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Orange and red photos get the most engagement Barbecue carrots at Publican
<p>Orange and red photos get the most engagement. Barbecue carrots at Publican.</p>

The do’s and don’ts of using Instagram for restaurants

This is part of NRN&rsquo;s special coverage of the 2015 NRA Show, being held in Chicago, May 16-19. Visit for the latest coverage from the show, plus follow us on Twitter and Facebook.

Are you promoting your restaurant with Instagram? If not, you could be missing a big opportunity.

Instagram has gained millions of followers in the past couple years, and it’s the social media platform of choice for many of your potential customers.

But how do you do it right? Katrina Padron, president of Chicago-based Padron Social Marketing, shared Instagram best practices, from getting ideas to getting likes to getting people engaged with your brand:

Do take quality photos. “That’s a differentiator between Instagram accounts that do really well and those that don’t,” Padron said. Photo editing apps like Afterlight help edit colors and shadows to perfection.

Don’t get stuck with “the blahs.” That’s what Padron referred to as a type of Instagram writer’s block. She has compiled a list of idea prompts, like, “To me, there’s nothing better than…” or “There are no rules when it comes to…”

Do post on Instagram every day, but don’t overload your feed: one photo at a time. If you have trouble finding the time to post, try an app like Latergram to schedule a few posts throughout the week.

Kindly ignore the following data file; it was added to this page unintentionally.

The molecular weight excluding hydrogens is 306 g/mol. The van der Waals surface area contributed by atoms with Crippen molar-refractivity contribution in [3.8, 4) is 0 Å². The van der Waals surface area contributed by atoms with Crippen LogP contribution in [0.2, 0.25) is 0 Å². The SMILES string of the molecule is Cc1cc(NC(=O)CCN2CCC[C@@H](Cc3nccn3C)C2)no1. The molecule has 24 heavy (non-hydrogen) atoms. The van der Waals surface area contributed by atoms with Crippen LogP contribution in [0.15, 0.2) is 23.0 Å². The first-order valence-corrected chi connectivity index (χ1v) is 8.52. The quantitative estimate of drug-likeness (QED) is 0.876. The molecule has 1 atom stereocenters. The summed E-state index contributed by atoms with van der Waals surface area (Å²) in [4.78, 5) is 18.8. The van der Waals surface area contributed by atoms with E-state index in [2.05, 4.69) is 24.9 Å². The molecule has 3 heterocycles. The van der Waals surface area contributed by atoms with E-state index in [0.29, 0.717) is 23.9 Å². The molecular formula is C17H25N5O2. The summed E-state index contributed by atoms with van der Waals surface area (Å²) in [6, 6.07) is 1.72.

Don’t shoot too much of the color blue. Analytics show that photos with red and orange colors get more engagement than predominately blue photos. Bring on the pizza, tomato soup, red velvet cake and tandoori chicken.

Do use classic photography rules like “the rule of thirds.” That means the subject of your photo should take up about a third of the frame.

Do shoot from above. It is great for plates of food, but don’t be afraid to try some lower, from-the-side angles on plates.

Do use the Ludwig and Amaro filters. They get the most likes and comments on Instagram. But use your judgment on what works best for each photo.

• For product shots, don’t use a white background. People engage more with “lifestyle shots,” with everyday objects in the background.

Do use #hashtags. This is how Instagram categorizes content. For example, people searching for #restaurants in #Chicago will find you more easily if you use a hashtag.

• Don’t use cute hashtags like #cantbelieveitsalreadyMonday. They’re just not effective at putting you out there.

Do use #hashtags like #tbt for Throwback Thursday, for fun, old photos. Those are proven to get lots of engagement. Other hashtags that do well: #instagood and #instamood. Hashtag things your community cares about.

Do tag non-competing businesses in your area. If you run a restaurant near a yoga studio, be in conversation with the yogis on a regular basis.

Don’t post at the wrong time. Research shows early morning and mid-evening work well, but you must figure out when your target audience is checking their phones.

TAGS: Marketing
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